I arrived in Santa Rosa this afternoon and made a beeline for the Luther Burbank Home and Gardens. It’s the site of the home and a test garden of the wildly prolific horticulturist Luther Burbank. I bought a ticket for the hourly tour.
Although not a household name, Burbank invented a number of common foods you can find at your local grocery store including russet potatoes and various types of plums, as well as flowers including the Shasta daisy. One of his more out of the box ideas was to create a spineless cactus (no spikes) intended to be used as cattle feed in dry climates.
The tour goes through some of his failings, in particular not graduating medical school, not being taken seriously as a scientist in spite of his achievements, and not being granted patents due to laws at the time.
Burbank was friends with some of his well known contemporaries including Thomas Edison, Henry Ford, Harvey Firestone, and Stanford University president David Star Jordan. This is all glazed over in the tour, but with the benefit of hindsight some of these men have a seriously tarnished reputation, including perhaps Burbank himself.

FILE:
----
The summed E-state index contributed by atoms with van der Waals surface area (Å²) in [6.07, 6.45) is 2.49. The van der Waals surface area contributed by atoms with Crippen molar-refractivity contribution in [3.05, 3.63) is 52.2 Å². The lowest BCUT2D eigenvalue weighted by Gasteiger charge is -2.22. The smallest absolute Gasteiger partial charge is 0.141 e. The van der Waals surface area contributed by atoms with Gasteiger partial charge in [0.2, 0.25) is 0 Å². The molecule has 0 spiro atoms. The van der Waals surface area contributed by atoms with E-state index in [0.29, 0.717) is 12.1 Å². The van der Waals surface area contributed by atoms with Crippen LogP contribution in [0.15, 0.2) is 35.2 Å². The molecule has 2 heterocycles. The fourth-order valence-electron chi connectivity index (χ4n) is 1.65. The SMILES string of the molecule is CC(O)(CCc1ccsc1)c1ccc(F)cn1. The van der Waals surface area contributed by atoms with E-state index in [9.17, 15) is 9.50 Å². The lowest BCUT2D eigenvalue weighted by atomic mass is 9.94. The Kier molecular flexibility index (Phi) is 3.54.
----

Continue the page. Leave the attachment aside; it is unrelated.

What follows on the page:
After the tour I went poking around the gardens. The tour guide, apparently finished for the day, noticed me and pointed out something truly strange. Part of the garden is still devoted to scientific research and a Ph.D student from UC Davis grew two separate trees and grafted their branches together. I’m not sure what this means but if she’s successful we might have a new horticultural expert working in Burbank’s old test garden.
My recommendation: If any of this sounds interesting, the guided tour is only ten dollars. It takes about an hour, and you get to set foot in Burbank’s original home on the property (a second home has since been demolished.) The gardens are free to visit and a hot spot for wedding and quinceanera photo shoots.